So let’s get a couple things out of the way up front: No, Regine Chassagne was not used nearly as much as she should have been. And yes, it’s really long. Too long by a quarter, probably. This is either its fatal flaw or not a flaw at all. It’s hard to say. We’ll get there, though.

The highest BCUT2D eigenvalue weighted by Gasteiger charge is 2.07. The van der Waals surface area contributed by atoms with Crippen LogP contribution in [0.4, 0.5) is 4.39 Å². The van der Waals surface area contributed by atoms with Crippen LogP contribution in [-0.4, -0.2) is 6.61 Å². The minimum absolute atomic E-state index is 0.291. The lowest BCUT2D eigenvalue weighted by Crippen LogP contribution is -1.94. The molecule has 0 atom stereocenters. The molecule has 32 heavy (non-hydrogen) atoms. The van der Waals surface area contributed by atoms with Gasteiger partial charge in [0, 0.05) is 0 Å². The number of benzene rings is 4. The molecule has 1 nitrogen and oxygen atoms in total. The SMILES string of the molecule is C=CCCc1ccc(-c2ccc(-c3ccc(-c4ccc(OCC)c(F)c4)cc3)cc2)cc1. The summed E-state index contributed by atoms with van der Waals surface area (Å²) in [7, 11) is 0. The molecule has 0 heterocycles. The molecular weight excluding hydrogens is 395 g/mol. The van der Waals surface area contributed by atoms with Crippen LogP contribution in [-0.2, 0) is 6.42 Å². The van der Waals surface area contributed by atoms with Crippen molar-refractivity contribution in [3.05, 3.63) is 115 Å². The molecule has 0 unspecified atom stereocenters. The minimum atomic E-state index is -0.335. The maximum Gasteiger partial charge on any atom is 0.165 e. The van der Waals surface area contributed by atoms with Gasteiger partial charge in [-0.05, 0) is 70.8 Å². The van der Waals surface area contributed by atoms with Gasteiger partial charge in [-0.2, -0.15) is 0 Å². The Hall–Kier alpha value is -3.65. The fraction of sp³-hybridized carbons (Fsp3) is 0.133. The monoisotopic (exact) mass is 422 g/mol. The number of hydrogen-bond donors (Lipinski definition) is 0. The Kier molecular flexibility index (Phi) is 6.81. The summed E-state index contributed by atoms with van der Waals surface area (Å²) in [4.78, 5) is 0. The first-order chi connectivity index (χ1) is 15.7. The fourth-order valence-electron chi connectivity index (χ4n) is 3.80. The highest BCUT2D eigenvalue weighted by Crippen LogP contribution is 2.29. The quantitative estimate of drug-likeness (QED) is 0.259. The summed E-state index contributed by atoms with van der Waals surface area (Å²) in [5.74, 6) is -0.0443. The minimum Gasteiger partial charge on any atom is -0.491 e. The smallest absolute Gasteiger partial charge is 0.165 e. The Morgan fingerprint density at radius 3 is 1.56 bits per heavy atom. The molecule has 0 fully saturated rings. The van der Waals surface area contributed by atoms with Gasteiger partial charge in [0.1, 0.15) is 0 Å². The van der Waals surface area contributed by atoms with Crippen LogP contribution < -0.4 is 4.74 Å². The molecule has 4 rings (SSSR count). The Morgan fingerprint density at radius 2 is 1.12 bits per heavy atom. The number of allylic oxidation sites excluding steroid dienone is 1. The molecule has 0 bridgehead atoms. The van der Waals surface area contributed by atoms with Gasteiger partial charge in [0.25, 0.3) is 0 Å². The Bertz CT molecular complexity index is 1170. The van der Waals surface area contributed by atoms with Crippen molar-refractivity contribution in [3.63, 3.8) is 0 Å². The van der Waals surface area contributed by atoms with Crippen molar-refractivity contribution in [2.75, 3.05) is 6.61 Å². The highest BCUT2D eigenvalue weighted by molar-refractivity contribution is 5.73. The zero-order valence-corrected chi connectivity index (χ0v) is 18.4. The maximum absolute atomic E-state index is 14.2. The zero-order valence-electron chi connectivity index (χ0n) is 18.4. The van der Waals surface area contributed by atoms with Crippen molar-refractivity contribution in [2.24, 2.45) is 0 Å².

With the very obvious exception of Radiohead, there’s not a band in the world that inspires more impassioned fandom than the Arcade Fire, and it’s not terribly difficult to understand why: they’ve long operated under the principle that the weight of the world hangs in the balance of every note they play, every word they sing. They’re good enough songwriters and bombastic enough performers that we buy into their plight and adopt it as our own, either because it was always ours, or because there’s beauty in those struggles, we’re sure of it. Then we thank them for offering us glorious, if also temporary, relief from them, through cathartic, explosive choruses and celebratory crescendos. It’s a curious and exceedingly rare type of relationship that’s been at the core of successful alt-associated bands from Nirvana to Bright Eyes. The Replacements, even.